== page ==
Balsalazide is used to treat ulcerative colitis, a condition in which the bowel is inflamed. Balsalazide is an anti-inflammatory drug. It is converted in the body to mesalamine and works by reducing bowel inflammation, diarrhea, rectal bleeding, and stomach pain.
This medication is sometimes prescribed for other uses; ask your doctor or pharmacist for more information.
Balsalazide comes as a capsule to take by mouth. It is usually taken three times a day. Follow the directions on your prescription label carefully, and ask your doctor or pharmacist to explain any part you do not understand. Take balsalazide exactly as directed. Do not take more or less of it or take it more often than prescribed by your doctor.
Balsalazide is usually taken for 8 weeks, but it may be taken for up to 12 weeks. Continue to take balsalazide even if you feel well. Do not stop taking balsalazide without talking to your doctor.
Before taking balsalazide,
- tell your doctor and pharmacist if you are allergic to balsalazide, aspirin, choline magnesium trisalicylate (Tricosal, Trilisate), choline salicylate (Arthropan), diflunisal (Dolobid), magnesium salicylate (Nuprin Backache, Mobidin, Extra Strength Doan's, others), mesalamine (Asacol, Pentasa, Rowasa), salsalate (Argesic-AS, Disalcid, others), sodium salicylate, sodium thiosalicylate (Rexolate), sulfasalzine (Azulfidine), or any other drugs.
- tell your doctor and pharmacist what prescription and nonprescription medications you are taking, especially oral antibiotics and vitamins and herbal products.
- tell your doctor if you have or have ever had liver or kidney disease or pyloric stenosis (a condition in which the stomach empties slowly).
- tell your doctor if you are pregnant, plan to become pregnant, or are breast-feeding. If you become pregnant while taking balsalazide, call your doctor.
Take the missed dose as soon as you remember it. However, if it is almost time for the next dose, skip the missed dose and continue your regular dosing schedule. Do not take a double dose to make up for a missed one.
Side effects from balsalazide can occur. Tell your doctor if any of these symptoms are severe or do not go away:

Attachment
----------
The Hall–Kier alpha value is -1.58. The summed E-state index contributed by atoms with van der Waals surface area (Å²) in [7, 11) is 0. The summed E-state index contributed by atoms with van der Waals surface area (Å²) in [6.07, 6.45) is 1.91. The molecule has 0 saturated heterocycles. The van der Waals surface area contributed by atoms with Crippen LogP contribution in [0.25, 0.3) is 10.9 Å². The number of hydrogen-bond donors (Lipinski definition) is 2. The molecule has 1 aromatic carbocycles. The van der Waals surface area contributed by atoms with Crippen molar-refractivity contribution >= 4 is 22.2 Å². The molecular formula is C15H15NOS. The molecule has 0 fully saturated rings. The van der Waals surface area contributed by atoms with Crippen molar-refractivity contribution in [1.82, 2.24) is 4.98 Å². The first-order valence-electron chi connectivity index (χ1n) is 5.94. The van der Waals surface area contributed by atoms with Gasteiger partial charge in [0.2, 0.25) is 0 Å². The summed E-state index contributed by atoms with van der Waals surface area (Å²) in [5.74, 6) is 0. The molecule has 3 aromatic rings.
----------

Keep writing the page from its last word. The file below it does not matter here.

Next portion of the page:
- abdominal pain
- upset stomach
- joint pain
- difficulty falling or staying asleep
- runny nose
- muscle or back pain
- loss of appetite
- urinary tract infection
- dry mouth
If you experience any of the following symptoms, call your doctor immediately:
- yellowing of the skin or eyes
- dark urine
- bloating or swelling of the stomach
- increased diarrhea
- rectal bleeding
- fever, sore throat, or flu-like symptoms
If you experience a serious side effect, you or your doctor may send a report to the Food and Drug Administration's (FDA) MedWatch Adverse Event Reporting program online [at Web Site] or by phone [1-800-332-1088].
Keep this medication in the container it came in, tightly closed, and out of reach of children. Store it at room temperature and away from excess heat and moisture (not in the bathroom). Throw away any medication that is outdated or no longer needed. Talk to your pharmacist about the proper disposal of your medication.
In case of overdose, call your local poison control center at 1-800-222-1222. If the victim has collapsed or is not breathing, call local emergency services at 911.
Keep all appointments with your doctor and the laboratory.
Do not let anyone else take your medication. Ask your pharmacist any questions you have about refilling your prescription.
It is important for you to keep a written list of all of the prescription and nonprescription (over-the-counter) medicines you are taking, as well as any products such as vitamins, minerals, or other dietary supplements. You should bring this list with you each time you visit a doctor or if you are admitted to a hospital. It is also important information to carry with you in case of emergencies.
AHFS® Consumer Medication Information. © Copyright, The American Society of Health-System Pharmacists, Inc., 7272 Wisconsin Avenue, Bethesda, Maryland. All Rights Reserved. Duplication for commercial use must be authorized by ASHP.
Selected Revisions: February 15, 2013.